Mazzuca: Read past this headline
Shortly after moving to the valley I wrote several letters to the editor. As a result, Don Rogers contacted me asking if I would consider writing a weekly commentary. He said he wanted a conservative voice on the Vail Daily’s commentary pages, and I enthusiastically agreed. It’s been a fantastic experience and I’m most grateful to Don for giving me the opportunity to share my perspectives with the Daily’s readership.
During the past six years people from all walks of life have sent e-mails responding to my thoughts. E-mails have come from as far away as China, Europe and South America. I’ve been invited to debate a host on a liberal talk-radio show in Denver, and a few of my commentaries have been linked to nationally known Web sites.
Nonetheless, and as one might expect, most of the e-mail comments I receive are from locals.
Because we live in such a small community, people frequently stop me and ask “Are you the guy who writes for the Daily?” and I make no bones about it. It’s an ego-boost when a perfect stranger walks up and says, “I really enjoy your writing,” or “I clip all of your commentaries and send them to my brother.”
Conversely, a retired physician once approached me outside of Patrol Headquarters on Vail Mountain and compared my commentaries to Mein Kampf (good grief!). However, the good doctor called me at home later that evening to apologize, and the next time we saw each other on the mountain, we rode Chair 3 discussing our differences in a genial manner.
My writing has also given me the opportunity to meet with other reasonable people in what could have been adversarial situations.
One such individual is Kate Forinash, the county’s Director of Health and Human Services. Even though Kate and I are diametrically opposed on most aspects of early childhood development issue, she’s always been accommodating when providing me with the statistical information I’ve requested. What I admire about Kate is her ability to disagree without being disagreeable.
In another instance I received an e-mail expressing an opposing point-of-view regarding a commentary I had written about the war in Iraq. Since I reply to every e-mail I receive (unless it’s an over-the-top diatribe) I e-mailed back and one thing led to another and we met for a friendly debate over a cup of coffee at Fiesta’s. This particular individual is also politically to the left of me; nevertheless, our discussion was good-humored and thoughtful.
The comments I receive about my commentaries run about five to one in support of my opinions. However, after my July 19, commentary appeared in the Daily I received an inordinate number of very contentious e-mails. In fairness, when one publicly expresses their opinion on controversial topics on a biweekly basis, one better have a thick skin; nevertheless, I found the vitriolic nature of those e-mails disturbing.
For those who don’t recall that particular commentary, it began by asking the question, “Why does conservative talk radio in America flourish while liberal talk radio fails to gain traction?” When I submitted the commentary to my editor I suggested using the title, “Who’s listening?” I thought it was attention-grabbing and would properly frame the topic. However, when I picked up the newspaper on Thursday morning, I saw that the Daily ran my commentary using the title, “Why right-wing talk radio works.”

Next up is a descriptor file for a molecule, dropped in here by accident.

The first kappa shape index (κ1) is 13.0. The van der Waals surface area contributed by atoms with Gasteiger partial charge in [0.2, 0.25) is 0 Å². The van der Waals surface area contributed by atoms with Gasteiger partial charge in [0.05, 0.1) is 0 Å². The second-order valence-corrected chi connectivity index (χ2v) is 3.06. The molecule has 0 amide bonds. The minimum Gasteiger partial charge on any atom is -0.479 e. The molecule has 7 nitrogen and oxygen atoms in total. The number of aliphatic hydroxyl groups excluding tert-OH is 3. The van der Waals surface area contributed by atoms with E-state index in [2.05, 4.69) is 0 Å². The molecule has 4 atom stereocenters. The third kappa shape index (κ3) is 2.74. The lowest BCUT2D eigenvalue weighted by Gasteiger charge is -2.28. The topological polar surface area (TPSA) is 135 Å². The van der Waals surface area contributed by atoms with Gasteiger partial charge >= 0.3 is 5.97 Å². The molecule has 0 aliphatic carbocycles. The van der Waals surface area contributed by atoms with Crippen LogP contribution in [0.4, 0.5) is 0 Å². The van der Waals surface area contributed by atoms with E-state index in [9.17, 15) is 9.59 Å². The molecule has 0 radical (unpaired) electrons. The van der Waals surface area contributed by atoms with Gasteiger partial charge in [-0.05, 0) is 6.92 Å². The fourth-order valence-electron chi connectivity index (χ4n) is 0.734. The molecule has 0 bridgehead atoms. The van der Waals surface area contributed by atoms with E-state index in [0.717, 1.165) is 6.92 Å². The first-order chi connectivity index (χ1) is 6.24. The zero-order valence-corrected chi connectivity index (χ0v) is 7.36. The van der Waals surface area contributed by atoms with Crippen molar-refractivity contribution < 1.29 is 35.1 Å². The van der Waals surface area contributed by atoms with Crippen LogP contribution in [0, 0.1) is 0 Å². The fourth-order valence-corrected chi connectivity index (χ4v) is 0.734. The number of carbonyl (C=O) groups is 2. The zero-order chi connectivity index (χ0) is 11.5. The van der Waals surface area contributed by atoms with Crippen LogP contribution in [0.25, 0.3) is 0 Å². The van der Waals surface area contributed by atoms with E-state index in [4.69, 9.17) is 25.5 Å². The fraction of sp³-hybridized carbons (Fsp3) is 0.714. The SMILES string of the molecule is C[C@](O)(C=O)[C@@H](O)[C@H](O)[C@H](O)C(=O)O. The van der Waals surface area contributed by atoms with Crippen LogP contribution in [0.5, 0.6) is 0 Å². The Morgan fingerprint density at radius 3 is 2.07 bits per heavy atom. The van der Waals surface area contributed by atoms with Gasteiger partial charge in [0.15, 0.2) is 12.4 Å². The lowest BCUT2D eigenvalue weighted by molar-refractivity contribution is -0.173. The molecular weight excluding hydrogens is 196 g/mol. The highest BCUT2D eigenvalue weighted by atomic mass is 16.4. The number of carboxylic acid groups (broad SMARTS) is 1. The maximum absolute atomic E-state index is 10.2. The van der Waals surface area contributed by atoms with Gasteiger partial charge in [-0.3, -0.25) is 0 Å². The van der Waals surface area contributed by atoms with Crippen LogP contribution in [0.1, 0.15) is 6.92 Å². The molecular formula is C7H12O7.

Initially I was annoyed because I have never used the terms ‘right-wing’ or ‘left-wing’ in any of my 289 previous commentaries. I consider those terms counterproductive to reasoned discourse.
But editing a columnist, including his or her suggested titles is an opinion editor’s prerogative. Perhaps the Daily wanted to stimulate discussion on its commentary pages by using a controversial title, I really don’t know, but regardless of the rationale, the Daily made the call, not me.
However, the Daily’s decision to change my title is what precipitated today’s commentary because it brought into sharper focus something I’ve believed for a long time. Much of what passes for political dialogue in this country (and county) is little more than bumper-sticker mentality on steroids. Every single one of the rancorous e-mails I received responded to the words in the title of the July 19 commentary ” not a one addressed the commentary’s actual content.
That commentary made no value judgments about talk radio, whether liberal or conservative; rather, it made a series of observations about talk-radio hosts, their audiences and sponsors, ratings and the marketplace. But judging from the venomous e-mails I received, one would have thought I was attempting to kidnap each sender’s first-born. Sharing those e-mails would be inappropriate, but a similar phenomenon occurred with the majority of the comments to that piece on the Vail Daily’s Web site.
Editors, pundits and TV news producers operate within their purview when they frame issues as they see fit. We see examples of this everyday when the NY Times makes use of inaccurate or misleading headlines to frame a story, or when Bill O’Reilly does the same with his opening remarks on “The O’Reilly Factor.”
All the same, the caustic and ill-thought-out e-mails I received were prime examples of how far too many people never get beyond headlines or sound bites when formulating opinions on complex or controversial matters. How unfortunate for all of us.
Quote of the Day: “Never mind who you praise, but be very careful whom you blame.”
Butch Mazzuca is a business consultant and writes a biweekly column for the Vail Daily. He can be reached at email@example.com.